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Friday, December 30, 2011

The Hand that Trembles by Kjell Eriksson

The Hand that Trembles is translated by Ebba Segerberg and features Swedish Inspector Ann Lindell.  I've read one other novel by Eriksson that features Lindell, The Princess of Burundi and didn't have any strong feelings one way or the other about it  (I read it in 2006).  I liked this one better.

The Hand that Trembles begins in 1956 with the relationship between the boy Sven-Arne Persson and his Uncle Ante who fought the fascists in Spain.  The relationship is unusually strong, but not always easy.

 As a middle-aged adult, Sven-Arne has become a county commissioner with the reputation of a man to watch for further political achievement.  Then one day, he walks out of a meeting and disappears.  The case remains unsolved, but no reason for suicide, kidnapping, or just abandoning his wife is uncovered.  Twelve years later, the son of a neighbor recognizes Sven-Arne in Bangladore, India.

Back in Sweden, Ann Lindell is disturbed that her mentor in the police department has become old and discouraged after surgery for a brain tumor.  She tries to interest him in the Sven-Arne case when the reports of his sighting in India become known.  Berglund remembers the case, but isn't terribly interested.  He decides to delve into one his own unsolved cases involving the murder of an old man in a wheel chair, a cold case that has continued to haunt him.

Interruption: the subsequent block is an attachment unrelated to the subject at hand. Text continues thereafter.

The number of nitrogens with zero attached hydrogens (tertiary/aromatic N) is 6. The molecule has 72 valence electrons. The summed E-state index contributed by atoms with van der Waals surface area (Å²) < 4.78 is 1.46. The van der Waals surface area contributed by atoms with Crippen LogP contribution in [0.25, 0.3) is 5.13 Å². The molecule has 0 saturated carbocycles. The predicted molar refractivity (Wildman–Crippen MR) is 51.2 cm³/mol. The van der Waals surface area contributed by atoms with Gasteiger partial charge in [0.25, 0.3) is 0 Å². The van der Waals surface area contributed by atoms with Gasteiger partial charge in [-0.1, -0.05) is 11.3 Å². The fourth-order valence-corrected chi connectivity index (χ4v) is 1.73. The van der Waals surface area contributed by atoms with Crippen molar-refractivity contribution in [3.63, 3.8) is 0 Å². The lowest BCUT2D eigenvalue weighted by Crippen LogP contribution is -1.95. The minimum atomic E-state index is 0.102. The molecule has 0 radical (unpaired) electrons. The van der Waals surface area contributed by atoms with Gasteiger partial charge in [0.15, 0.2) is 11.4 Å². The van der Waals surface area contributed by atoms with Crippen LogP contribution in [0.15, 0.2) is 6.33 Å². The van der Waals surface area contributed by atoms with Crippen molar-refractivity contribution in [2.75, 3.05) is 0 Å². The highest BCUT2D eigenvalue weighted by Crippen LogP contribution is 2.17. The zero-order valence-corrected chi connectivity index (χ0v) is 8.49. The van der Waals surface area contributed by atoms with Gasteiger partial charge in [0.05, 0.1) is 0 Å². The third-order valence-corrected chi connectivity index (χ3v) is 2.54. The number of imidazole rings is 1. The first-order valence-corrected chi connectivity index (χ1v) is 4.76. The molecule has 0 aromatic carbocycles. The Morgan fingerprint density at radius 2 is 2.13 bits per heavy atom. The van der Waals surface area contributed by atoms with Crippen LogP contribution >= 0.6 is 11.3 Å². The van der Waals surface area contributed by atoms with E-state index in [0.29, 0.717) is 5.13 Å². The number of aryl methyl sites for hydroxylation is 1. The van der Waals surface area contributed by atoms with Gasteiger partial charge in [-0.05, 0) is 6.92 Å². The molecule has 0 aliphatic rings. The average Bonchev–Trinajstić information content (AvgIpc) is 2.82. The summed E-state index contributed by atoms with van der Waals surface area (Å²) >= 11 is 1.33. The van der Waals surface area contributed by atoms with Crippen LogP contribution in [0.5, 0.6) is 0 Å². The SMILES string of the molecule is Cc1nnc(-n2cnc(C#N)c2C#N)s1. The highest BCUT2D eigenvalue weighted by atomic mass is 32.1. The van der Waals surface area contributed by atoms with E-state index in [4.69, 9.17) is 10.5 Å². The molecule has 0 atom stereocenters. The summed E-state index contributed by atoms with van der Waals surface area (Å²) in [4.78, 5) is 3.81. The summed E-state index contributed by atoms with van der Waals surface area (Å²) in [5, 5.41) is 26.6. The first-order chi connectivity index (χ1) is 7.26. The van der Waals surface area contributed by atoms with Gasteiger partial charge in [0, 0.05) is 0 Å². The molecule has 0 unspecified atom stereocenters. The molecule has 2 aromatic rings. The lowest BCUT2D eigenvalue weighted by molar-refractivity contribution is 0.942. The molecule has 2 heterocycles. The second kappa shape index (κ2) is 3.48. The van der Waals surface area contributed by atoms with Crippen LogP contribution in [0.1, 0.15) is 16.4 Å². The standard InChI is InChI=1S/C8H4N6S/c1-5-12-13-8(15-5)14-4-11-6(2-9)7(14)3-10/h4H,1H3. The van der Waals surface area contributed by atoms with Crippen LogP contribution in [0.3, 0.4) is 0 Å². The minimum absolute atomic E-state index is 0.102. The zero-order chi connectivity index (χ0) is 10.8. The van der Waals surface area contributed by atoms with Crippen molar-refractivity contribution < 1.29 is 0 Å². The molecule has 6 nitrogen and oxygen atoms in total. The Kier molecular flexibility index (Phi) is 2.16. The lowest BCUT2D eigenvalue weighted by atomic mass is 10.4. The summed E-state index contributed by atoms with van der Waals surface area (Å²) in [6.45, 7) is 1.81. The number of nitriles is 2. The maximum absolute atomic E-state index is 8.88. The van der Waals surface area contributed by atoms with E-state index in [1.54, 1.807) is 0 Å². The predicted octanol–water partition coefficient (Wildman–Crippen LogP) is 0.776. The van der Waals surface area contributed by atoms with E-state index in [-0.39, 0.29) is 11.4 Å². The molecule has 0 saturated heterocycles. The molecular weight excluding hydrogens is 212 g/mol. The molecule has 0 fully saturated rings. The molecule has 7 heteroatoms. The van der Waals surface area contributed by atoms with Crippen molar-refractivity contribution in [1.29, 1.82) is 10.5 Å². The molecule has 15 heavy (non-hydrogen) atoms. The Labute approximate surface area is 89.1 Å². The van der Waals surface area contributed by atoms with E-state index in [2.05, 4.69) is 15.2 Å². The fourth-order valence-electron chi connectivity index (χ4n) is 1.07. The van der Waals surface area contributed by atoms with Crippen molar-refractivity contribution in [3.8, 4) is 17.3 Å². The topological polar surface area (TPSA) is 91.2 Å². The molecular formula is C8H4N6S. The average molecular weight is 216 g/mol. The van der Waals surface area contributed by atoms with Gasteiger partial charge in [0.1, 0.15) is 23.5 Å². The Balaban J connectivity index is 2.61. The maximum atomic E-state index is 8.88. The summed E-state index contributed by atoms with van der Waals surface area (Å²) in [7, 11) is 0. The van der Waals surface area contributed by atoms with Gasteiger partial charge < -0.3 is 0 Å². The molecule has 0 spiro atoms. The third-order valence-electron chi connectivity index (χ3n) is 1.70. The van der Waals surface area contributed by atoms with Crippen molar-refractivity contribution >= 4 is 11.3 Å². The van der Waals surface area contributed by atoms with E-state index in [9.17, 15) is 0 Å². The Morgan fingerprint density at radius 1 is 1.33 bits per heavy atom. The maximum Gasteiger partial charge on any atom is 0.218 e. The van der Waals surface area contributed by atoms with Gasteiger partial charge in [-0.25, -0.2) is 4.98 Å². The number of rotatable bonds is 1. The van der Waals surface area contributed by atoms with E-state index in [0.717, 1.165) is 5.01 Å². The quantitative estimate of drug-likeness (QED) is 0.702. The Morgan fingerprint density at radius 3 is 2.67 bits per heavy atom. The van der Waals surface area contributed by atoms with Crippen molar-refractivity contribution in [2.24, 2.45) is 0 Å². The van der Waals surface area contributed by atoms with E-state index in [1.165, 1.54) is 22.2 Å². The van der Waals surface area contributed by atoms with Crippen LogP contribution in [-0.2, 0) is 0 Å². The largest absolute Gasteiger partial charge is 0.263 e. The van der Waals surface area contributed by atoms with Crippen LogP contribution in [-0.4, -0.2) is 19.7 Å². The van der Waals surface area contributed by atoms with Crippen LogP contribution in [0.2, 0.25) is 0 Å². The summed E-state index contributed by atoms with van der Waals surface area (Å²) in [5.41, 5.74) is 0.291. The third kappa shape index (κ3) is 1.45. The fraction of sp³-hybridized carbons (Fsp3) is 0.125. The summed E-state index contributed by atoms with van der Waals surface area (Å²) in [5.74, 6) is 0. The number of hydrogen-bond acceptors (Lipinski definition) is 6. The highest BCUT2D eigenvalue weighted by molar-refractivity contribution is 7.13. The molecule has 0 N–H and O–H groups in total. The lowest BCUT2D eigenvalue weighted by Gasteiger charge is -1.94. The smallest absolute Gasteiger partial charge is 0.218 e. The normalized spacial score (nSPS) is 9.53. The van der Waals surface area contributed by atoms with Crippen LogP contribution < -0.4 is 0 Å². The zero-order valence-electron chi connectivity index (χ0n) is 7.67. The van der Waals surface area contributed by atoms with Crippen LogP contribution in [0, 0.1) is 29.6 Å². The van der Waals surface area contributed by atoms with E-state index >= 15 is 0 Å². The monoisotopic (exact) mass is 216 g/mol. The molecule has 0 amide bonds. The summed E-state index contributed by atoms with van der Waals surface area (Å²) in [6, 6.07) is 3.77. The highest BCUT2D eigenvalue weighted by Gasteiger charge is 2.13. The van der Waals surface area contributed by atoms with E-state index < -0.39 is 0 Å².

In the meantime, Lindell is assigned to an investigation involving the discovery of a severed foot in a lonely rural area where the few inhabitants know each other well, yet remain somewhat isolated from each other.  Her investigation meets a lack of response from the inhabitants, who deny knowing of any missing woman in the area.  The foot definitely belonged to a small woman, but how did it end up in this small rural community, who was she, and who killed her?

In the midst of the different investigations, Ann Lindell attempts to come to grips with her own life as a single mother, with her sense of abandonment by her mentor who is not recovering emotionally as quickly as she would like, and with some differences in views among her colleagues.

The various strands and investigations are eventually tied together or resolved separately according to the situation.  There are a quite a few threads to this novel, many involving the sense of separation and aloneness that the characters are experiencing.  Whether or not they are physically isolated, many of the characters are emotionally isolated in some way.

Fiction.  Mystery/Police Procedural/Crime.  2011.  310 pages.

I have one more Scandinavian author to review (Hakan Nesser's Mind's Eye), a mystery set in Iceland by an English author (Where the Shadows Lie by Michael Ridpath),  a historical English mystery (The Cuckoo's Child by Marjorie Eccles), and an ARC that I'm not sure how to classify (Me Before You by JoJo Moyes).  Then I'll be finished with this year's reviews!

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